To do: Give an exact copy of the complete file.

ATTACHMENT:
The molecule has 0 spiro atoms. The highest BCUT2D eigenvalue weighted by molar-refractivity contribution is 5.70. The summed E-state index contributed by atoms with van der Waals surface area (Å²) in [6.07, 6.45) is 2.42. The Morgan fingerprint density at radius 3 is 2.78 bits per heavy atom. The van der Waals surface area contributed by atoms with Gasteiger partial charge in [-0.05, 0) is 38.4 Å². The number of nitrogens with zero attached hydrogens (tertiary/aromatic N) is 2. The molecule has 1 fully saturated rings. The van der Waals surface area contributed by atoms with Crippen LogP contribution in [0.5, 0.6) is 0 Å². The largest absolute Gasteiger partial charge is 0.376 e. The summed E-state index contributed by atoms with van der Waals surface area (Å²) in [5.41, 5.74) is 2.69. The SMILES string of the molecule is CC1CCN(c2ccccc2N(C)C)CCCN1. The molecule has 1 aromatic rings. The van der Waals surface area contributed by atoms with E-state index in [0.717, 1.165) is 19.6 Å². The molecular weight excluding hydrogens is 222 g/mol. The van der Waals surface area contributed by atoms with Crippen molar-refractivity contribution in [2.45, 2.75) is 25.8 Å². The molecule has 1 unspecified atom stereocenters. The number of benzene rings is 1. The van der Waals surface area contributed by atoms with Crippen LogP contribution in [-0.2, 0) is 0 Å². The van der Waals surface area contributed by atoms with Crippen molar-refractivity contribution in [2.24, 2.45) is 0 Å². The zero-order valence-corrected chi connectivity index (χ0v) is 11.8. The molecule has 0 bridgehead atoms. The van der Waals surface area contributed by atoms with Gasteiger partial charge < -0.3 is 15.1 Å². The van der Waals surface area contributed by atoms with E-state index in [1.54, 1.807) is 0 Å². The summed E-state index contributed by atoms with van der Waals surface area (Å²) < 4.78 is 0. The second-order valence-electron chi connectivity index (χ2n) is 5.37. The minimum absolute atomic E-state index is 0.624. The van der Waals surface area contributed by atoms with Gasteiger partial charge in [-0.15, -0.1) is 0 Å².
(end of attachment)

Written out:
The molecule has 0 spiro atoms. The highest BCUT2D eigenvalue weighted by molar-refractivity contribution is 5.70. The summed E-state index contributed by atoms with van der Waals surface area (Å²) in [6.07, 6.45) is 2.42. The Morgan fingerprint density at radius 3 is 2.78 bits per heavy atom. The van der Waals surface area contributed by atoms with Gasteiger partial charge in [-0.05, 0) is 38.4 Å². The number of nitrogens with zero attached hydrogens (tertiary/aromatic N) is 2. The molecule has 1 fully saturated rings. The van der Waals surface area contributed by atoms with Crippen LogP contribution in [0.5, 0.6) is 0 Å². The largest absolute Gasteiger partial charge is 0.376 e. The summed E-state index contributed by atoms with van der Waals surface area (Å²) in [5.41, 5.74) is 2.69. The SMILES string of the molecule is CC1CCN(c2ccccc2N(C)C)CCCN1. The molecule has 1 aromatic rings. The van der Waals surface area contributed by atoms with E-state index in [0.717, 1.165) is 19.6 Å². The molecular weight excluding hydrogens is 222 g/mol. The van der Waals surface area contributed by atoms with Crippen molar-refractivity contribution in [2.45, 2.75) is 25.8 Å². The molecule has 1 unspecified atom stereocenters. The number of benzene rings is 1. The van der Waals surface area contributed by atoms with Crippen LogP contribution in [-0.2, 0) is 0 Å². The van der Waals surface area contributed by atoms with Crippen molar-refractivity contribution in [2.24, 2.45) is 0 Å². The zero-order valence-corrected chi connectivity index (χ0v) is 11.8. The molecule has 0 bridgehead atoms. The van der Waals surface area contributed by atoms with Gasteiger partial charge < -0.3 is 15.1 Å². The van der Waals surface area contributed by atoms with E-state index in [1.54, 1.807) is 0 Å². The summed E-state index contributed by atoms with van der Waals surface area (Å²) < 4.78 is 0. The second-order valence-electron chi connectivity index (χ2n) is 5.37. The minimum absolute atomic E-state index is 0.624. The van der Waals surface area contributed by atoms with Gasteiger partial charge in [-0.15, -0.1) is 0 Å².